Toshiba, Uganda Ink Deal on Geothermal Power Generation

Toshiba Corporation has concluded a memorandum of understanding (MOU) with Uganda’s Ministry of Energy and Mineral Development (MEMD) on a comprehensive partnership in geothermal power that will see both parties collaborate in power generation projects, cost including personnel development.

The two parties signed the MOU on Saturday during the Tokyo International Conference on African Development 2016 in Nairobi, visit Kenya.

Under the terms of the MOU, recipe Toshiba will partner in the development and supply of major equipment for a geothermal power plant, create operation and management guidelines, as well as personnel development.

During the development stages, Toshiba will contribute to the early construction of the plant, and to supply geothermal power generation equipment in the future. Uganda has rich geothermal potential, equivalent to 500 megawatts.

Currently, about 60 percent of power generation capacity in Uganda is from hydroelectric power, and government has often prioritized investment in construction of hydro power plants. Toshiba says that, adding geothermal to this investment will contribute to supply stability and the ability to meet rising demand stimulated by high economic growth-currently increasing at about 10% per a year.

“We are very confident that the Government of Uganda and Toshiba will create a strong Public-Private-Partnership to develop the Geothermal Energy resources,” said Toyoaki Fujita, Business Development Executive of Toshiba’s Energy Systems & Solutions Company.

Toyoaki added; “We hope to build a strong partnership with Uganda and to contribute to the development of sustainable power supply there. Toshiba’s Energy Systems & Solutions Company is a world leader in geothermal power generation and I believe that our established expertise can contribute to the geothermal power supply in Uganda.”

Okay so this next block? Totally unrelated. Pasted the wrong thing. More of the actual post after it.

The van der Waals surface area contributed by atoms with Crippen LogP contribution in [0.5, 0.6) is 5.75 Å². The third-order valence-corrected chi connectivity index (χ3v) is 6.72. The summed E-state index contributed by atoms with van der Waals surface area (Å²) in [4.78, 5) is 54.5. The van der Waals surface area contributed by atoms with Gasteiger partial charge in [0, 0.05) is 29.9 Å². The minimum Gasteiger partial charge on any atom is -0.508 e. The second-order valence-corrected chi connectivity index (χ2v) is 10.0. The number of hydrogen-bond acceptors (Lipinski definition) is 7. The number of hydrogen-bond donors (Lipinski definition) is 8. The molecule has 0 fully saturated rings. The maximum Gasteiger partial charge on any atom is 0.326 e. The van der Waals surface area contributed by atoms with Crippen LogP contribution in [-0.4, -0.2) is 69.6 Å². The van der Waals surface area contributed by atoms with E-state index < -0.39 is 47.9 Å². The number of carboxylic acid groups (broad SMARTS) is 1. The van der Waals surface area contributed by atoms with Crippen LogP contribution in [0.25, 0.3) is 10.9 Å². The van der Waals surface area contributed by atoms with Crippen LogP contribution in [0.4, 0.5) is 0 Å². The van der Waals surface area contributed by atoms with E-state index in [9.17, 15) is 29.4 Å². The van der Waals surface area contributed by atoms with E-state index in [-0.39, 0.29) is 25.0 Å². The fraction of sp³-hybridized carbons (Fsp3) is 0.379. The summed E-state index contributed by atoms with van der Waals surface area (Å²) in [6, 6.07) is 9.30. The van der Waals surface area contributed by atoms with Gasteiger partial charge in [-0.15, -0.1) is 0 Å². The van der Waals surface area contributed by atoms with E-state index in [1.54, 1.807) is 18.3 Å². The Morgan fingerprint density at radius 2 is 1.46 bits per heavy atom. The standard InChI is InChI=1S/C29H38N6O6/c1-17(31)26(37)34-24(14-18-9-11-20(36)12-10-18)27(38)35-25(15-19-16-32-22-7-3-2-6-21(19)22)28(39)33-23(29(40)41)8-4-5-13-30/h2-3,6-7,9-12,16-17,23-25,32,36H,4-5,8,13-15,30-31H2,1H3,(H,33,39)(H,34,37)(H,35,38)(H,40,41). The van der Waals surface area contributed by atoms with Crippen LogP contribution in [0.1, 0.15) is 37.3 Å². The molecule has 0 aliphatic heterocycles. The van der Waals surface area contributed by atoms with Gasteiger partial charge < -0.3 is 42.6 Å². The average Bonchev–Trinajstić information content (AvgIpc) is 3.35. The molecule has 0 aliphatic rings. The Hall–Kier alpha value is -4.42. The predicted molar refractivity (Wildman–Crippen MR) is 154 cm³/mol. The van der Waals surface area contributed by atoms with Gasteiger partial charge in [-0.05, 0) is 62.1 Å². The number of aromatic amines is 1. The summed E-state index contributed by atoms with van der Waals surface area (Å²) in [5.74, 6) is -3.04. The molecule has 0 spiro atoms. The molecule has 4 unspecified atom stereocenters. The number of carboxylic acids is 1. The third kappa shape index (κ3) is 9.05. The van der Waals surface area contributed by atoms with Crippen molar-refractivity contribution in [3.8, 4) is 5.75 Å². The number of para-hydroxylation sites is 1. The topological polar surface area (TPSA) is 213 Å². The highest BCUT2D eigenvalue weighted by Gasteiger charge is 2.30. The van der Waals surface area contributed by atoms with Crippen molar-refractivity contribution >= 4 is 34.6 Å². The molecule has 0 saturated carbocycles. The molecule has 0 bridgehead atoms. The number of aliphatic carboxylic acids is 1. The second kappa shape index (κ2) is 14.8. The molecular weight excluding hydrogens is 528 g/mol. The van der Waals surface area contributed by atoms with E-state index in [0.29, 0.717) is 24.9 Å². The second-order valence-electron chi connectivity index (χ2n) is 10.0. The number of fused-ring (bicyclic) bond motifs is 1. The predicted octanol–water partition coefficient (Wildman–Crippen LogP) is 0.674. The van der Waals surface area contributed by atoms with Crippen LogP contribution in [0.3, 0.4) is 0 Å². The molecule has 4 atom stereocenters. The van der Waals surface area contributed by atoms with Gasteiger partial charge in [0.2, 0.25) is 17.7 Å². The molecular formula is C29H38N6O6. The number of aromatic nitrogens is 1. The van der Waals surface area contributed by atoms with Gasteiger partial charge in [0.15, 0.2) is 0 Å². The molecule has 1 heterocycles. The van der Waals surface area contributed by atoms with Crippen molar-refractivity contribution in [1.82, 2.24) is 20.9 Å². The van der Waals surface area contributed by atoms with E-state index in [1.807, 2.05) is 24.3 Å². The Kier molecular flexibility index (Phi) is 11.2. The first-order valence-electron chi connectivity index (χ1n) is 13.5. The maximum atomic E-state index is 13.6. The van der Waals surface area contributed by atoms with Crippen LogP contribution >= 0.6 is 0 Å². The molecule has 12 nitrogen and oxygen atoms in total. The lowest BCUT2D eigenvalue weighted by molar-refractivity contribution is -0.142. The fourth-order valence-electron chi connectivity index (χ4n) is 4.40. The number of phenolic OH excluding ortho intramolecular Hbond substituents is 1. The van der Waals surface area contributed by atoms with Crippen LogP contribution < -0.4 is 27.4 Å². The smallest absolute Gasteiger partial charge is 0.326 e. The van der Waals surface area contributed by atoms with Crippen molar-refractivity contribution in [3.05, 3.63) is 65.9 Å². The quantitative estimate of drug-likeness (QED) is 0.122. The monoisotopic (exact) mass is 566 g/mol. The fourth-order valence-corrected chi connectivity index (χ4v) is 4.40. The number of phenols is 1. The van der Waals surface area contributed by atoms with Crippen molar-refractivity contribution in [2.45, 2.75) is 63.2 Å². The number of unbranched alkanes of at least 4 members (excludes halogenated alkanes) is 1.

Reacting to this new partnership, Dr. Fred Kabagambe Kaliisa the Permanent Secretary at the Ministry of Energy and Mineral Development noted that; “The development of Uganda’s geothermal energy resources is in line with our energy policy objectives of increasing power generation capacity and diversifying our energy mix in order to achieve least cost, affordable and stable energy supply”,.


Given its geological location within the rift valley, Uganda is potentially a geothermal country. The thinned earth crust is associated with high heat flow due to the thermal zone underneath it.

Previously, exploration and mapping surveys have been conducted in Kibiro (Hoima), Panyimur (Nebbi), Buranga (Bundibugyo) and Katwe (Kasese).  In addition, government supported several staff to acquire training in Iceland and Kenya to boost human resource capacity in the field.

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